Celebrating the Sabal palm
At over 200 years old, the Sabal palm was the oldest living specimen at the Royal Botanic Garden Edinburgh (RBGE).
As a young plant, it had lived in RBGE’s third site near Leith Walk, before being transported to the Tropical Palm House where it thrived throughout the 19th, 20th and 21st centuries. In 2021, as the palm neared the end of its life and the Palm House was being prepared for restoration work, our horticulturists, scientists and artists found ingenious ways to ensure that the Sabal palm would live on.
Watch the short film below to hear more about their work.
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Celebrating the Sabal palm
- Read video transcript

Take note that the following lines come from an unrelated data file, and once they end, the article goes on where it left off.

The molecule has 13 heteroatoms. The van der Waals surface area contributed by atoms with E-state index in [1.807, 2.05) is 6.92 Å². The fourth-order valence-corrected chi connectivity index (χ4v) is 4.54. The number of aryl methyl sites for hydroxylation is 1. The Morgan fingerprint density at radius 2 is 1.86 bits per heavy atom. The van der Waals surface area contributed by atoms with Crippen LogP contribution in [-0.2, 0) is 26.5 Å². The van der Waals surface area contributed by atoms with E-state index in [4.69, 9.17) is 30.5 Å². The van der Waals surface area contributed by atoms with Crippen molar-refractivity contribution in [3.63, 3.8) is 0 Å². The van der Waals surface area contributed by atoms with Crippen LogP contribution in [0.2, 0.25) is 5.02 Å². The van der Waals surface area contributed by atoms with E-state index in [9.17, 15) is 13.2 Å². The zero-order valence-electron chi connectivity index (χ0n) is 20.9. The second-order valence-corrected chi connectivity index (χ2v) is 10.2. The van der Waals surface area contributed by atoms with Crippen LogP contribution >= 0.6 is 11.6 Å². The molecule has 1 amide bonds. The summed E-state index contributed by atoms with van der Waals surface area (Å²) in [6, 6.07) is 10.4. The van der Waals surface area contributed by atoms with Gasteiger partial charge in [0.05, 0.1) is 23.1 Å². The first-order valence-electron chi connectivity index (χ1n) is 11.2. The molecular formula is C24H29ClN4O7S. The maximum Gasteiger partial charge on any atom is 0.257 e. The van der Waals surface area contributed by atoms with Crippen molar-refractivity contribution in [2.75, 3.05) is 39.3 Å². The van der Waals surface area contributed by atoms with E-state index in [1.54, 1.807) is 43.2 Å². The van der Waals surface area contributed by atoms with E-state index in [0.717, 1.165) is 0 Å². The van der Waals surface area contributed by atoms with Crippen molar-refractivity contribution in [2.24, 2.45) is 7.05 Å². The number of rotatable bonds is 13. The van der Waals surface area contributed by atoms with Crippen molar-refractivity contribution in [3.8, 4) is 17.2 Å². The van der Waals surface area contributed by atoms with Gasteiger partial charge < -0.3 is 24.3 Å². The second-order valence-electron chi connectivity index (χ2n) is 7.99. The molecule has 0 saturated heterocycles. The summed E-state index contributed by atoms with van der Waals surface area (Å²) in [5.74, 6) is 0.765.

Video Transcript Time Description [Simon Allan, Horticulturist] The Sabal palm was thought to be the oldest plant in the Living Collection. The specimen that we had in the Tropical Palm House is 200 years old, possibly more than that. It was growing in the centre of the Tropical Palm House until 2021, when it unfortunately had to be removed. We had to completely empty the glasshouses for the Biomes project restoration. It was an iconic plant and it was difficult to have to remove it, but we knew that we would be able to propagate from it. We've got a few plants of different ages. We've got some which had seeded themselves in the Tropical Palm House, and some of those are about seven or eight years old now, and sort of three or four feet tall. Just beginning to show the characteristics of the adults with the broad fanned leaf. The youngest ones are, sort of, two years old now. We can plant them back out when the restoration project is complete, so that people can enjoy and learn from these plants, as many generations have previously. [Dr Axel Dalberg Poulsen, Tropical Botanist] My job was to take selected parts of this palm into a collection of plant material. We call it a herbarium. You can think of it as a museum of plant collection. To move from having a very large palm in a huge glasshouse into something that characterizes this species and what can fit into a box, a small box. What you can take is a cross-section of the stem, parts of the leaf, but not a whole leaf, and whatever fertile material is there, like fruits or flowers. The interesting part of my job was to check the identification. For 200 years, this plant has been called Sabal bermudana, but when I checked all the more recent literature, actually it turns out to be Sabal mexicana. [Jacqui Pestell MBE, Head of Botanical Illustration]] The purpose of painting the Sabal palm was really to record this wonderful tree, 200-year-old tree, for the archives and for science and for the public to enjoy. The three paintings are, first one, the whole tree, capturing the perspective of the scale of this tree. The second one is the wonderful huge leaf. And the third painting is of a branch of the fruits. The first step was to photograph the angles of the tree from above. We then figured out, through drawing and sketching, just how we would work these three pieces on to the paper. We then embarked on the artists working at different times on different parts, different areas, and moving around. And it meant, actually, that no one area of the paintings were completed by one artist. The paintings really are a lovely legacy for the Botanic Gardens, and soon they're gonna be framed and in the reception for everyone to see and enjoy.